Crash victim's mom shocked by Reid commutation



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The mother of the young girl injured in the 2021 crash involving former Kansas City Chiefs assistant coach Britt Reid told ESPN she still hasn’t forgiven him for the crash and was shocked when Missouri Gov. Mike Parson commuted Reid’s sentence after 16 months in prison.

“We went to court, we [were] told, you’re going to get justice,” Felicia Miller told ESPN in an exclusive interview, her first since the March 1 commutation. “He’s put away for a year and about three months. So we didn’t get [any] justice. It’s not enough.

“I know they say sometimes you have to forgive and forget to move on,” said Miller. “But looking at my baby every day and seeing my daughter, how she has to live, and then seeing how he could be back at home, comfortable.”

Reid, the son of Chiefs coach Andy Reid, served 16 months of a three-year sentence after pleading guilty to felony driving while intoxicated resulting in serious physical injury. According to prosecutors, Reid was driving about 84 mph in a 65 mph zone when he hit two parked cars near Arrowhead Stadium in February 2021. Six people were injured, including Miller’s then-5-year-old daughter Ariel Young, who sustained a traumatic brain injury, was in a coma for 11 days and spent two months in a hospital.

Reid previously pleaded guilty to flashing a gun at another motorist in a 2007 incident, and while serving his sentence for that charge, he pleaded guilty to another unrelated charge of driving while under the influence of a controlled substance. Miller said she worries that Reid could hurt another family.

“He keeps just getting a little slap on a wrist when you keep just letting somebody get away, get away, get away. They’re going to continue to do it,” Miller said.

A spokesman for the governor’s office did not immediately respond to a request for comment. Calls made to phone numbers listed for Reid were not returned.

Parson’s office has declined to give specifics about his decision to commute Reid’s sentence. In a statement to ESPN last week, Parson’s office said, “No request, official or otherwise, was made on behalf of Mr. Reid for this commutation.” A spokesperson for the office declined to comment beyond the statement.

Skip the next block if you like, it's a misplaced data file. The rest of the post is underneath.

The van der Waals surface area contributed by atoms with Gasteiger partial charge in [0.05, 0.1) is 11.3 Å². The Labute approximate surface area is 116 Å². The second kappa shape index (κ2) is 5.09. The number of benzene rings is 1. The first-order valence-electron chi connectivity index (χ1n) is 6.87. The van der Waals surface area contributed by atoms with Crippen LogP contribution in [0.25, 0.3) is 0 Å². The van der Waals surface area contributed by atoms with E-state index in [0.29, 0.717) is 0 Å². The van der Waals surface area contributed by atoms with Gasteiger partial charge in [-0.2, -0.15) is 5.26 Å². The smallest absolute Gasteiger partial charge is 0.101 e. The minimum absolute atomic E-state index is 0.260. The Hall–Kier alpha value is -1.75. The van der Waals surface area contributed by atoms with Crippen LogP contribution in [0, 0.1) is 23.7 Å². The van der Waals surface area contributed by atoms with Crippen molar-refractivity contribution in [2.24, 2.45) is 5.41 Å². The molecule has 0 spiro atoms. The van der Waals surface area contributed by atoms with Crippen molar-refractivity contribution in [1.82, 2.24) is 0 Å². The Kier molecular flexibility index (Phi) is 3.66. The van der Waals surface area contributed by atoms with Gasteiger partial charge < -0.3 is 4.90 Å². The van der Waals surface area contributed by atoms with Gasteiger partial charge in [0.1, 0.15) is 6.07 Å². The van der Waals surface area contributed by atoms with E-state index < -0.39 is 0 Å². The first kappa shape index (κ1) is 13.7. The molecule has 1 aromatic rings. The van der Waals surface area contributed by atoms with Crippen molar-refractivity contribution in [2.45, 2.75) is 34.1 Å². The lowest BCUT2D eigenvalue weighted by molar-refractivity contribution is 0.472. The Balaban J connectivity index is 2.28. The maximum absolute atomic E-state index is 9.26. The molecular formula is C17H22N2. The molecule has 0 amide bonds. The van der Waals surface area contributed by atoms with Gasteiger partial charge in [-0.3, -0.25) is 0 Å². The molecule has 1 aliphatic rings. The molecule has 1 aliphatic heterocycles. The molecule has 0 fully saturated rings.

Parson’s office told ESPN in a statement that Reid met parole eligibility requirements.

“Mr. Reid was sentenced to three years in a correctional facility with the eligibility for parole after serving 33 percent of his sentence (1 year in this case). Mr. Reid served one year and four months. He will serve the remainder of his sentence under house arrest until October 31, 2025, with strict conditions.”

Jackson County prosecutor Jean Peters Baker told ESPN last week she would have never agreed to a plea deal if she knew Reid would serve only 1½ years.

Parson, a self-proclaimed Chiefs fan, attended the Super Bowl in Las Vegas last month where the Chiefs won their third Super Bowl in four years. He received a tattoo to commemorate their win in 2023.

Amid public criticism of the decision, Parson expressed “his deepest sympathy for any additional heartache this commutation has caused the Young Family, as that was certainly not his intention,” according to the statement to ESPN.

“If it was reversed, it would have been a completely different situation,” Miller said. “If I was drunk and slammed into [Reid’s] car. He had his child in the car and his child was injured, it would have been over for me. My whole life would have been over.”

Miller said she was not notified by the governor’s office about the commutation, and she said she has not personally heard from Reid or his family since the accident. Asked if she would take their calls, she said “no.”

Young, now 8, has made significant progress since the accident but still has development delays and takes special education classes, Miller said. She also has balance issues and is aware that she is different from her siblings and friends.

“She always tells me, ‘I’m different from the other kids now,'” said Miller. “Oh, my God, that hurts. Seeing it in her face and seeing that stuff that she can’t do and knowing that’s how she feels about the whole thing, that she can’t do it, it hurts me.”

Young’s family and the Chiefs reached a confidential settlement agreement for an undisclosed sum in November 2021. As part of that agreement, the Chiefs will continue to pay for Ariel’s medical care for the rest of her life.



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